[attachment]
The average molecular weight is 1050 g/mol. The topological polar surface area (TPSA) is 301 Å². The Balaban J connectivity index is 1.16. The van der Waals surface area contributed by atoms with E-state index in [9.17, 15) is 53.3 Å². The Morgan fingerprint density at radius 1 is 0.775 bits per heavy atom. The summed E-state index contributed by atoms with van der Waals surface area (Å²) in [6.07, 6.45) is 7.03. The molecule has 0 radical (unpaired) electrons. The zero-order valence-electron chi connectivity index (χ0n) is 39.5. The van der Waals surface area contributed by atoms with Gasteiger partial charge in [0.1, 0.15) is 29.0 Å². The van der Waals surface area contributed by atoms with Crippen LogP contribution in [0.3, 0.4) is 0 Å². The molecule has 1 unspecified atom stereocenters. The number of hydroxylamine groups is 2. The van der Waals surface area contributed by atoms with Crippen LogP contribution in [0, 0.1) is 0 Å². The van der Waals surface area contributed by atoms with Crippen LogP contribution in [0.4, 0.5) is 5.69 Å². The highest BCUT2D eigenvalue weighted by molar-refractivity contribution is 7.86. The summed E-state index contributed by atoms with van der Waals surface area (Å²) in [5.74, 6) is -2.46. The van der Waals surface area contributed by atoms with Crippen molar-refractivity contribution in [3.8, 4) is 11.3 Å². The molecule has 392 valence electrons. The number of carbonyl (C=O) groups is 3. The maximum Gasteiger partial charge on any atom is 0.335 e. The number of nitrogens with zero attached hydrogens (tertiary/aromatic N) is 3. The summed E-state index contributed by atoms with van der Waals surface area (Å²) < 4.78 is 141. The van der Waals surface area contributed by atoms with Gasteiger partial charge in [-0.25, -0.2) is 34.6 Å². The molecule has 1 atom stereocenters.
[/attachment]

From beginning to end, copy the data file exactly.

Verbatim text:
The average molecular weight is 1050 g/mol. The topological polar surface area (TPSA) is 301 Å². The Balaban J connectivity index is 1.16. The van der Waals surface area contributed by atoms with E-state index in [9.17, 15) is 53.3 Å². The Morgan fingerprint density at radius 1 is 0.775 bits per heavy atom. The summed E-state index contributed by atoms with van der Waals surface area (Å²) in [6.07, 6.45) is 7.03. The molecule has 0 radical (unpaired) electrons. The zero-order valence-electron chi connectivity index (χ0n) is 39.5. The van der Waals surface area contributed by atoms with Gasteiger partial charge in [0.1, 0.15) is 29.0 Å². The van der Waals surface area contributed by atoms with Crippen LogP contribution in [0.3, 0.4) is 0 Å². The molecule has 1 unspecified atom stereocenters. The number of hydroxylamine groups is 2. The van der Waals surface area contributed by atoms with Crippen LogP contribution in [0, 0.1) is 0 Å². The van der Waals surface area contributed by atoms with Crippen LogP contribution in [0.4, 0.5) is 5.69 Å². The highest BCUT2D eigenvalue weighted by molar-refractivity contribution is 7.86. The summed E-state index contributed by atoms with van der Waals surface area (Å²) in [5.74, 6) is -2.46. The van der Waals surface area contributed by atoms with Crippen molar-refractivity contribution in [3.8, 4) is 11.3 Å². The molecule has 392 valence electrons. The number of carbonyl (C=O) groups is 3. The maximum Gasteiger partial charge on any atom is 0.335 e. The number of nitrogens with zero attached hydrogens (tertiary/aromatic N) is 3. The summed E-state index contributed by atoms with van der Waals surface area (Å²) < 4.78 is 141. The van der Waals surface area contributed by atoms with Gasteiger partial charge in [-0.25, -0.2) is 34.6 Å². The molecule has 1 atom stereocenters.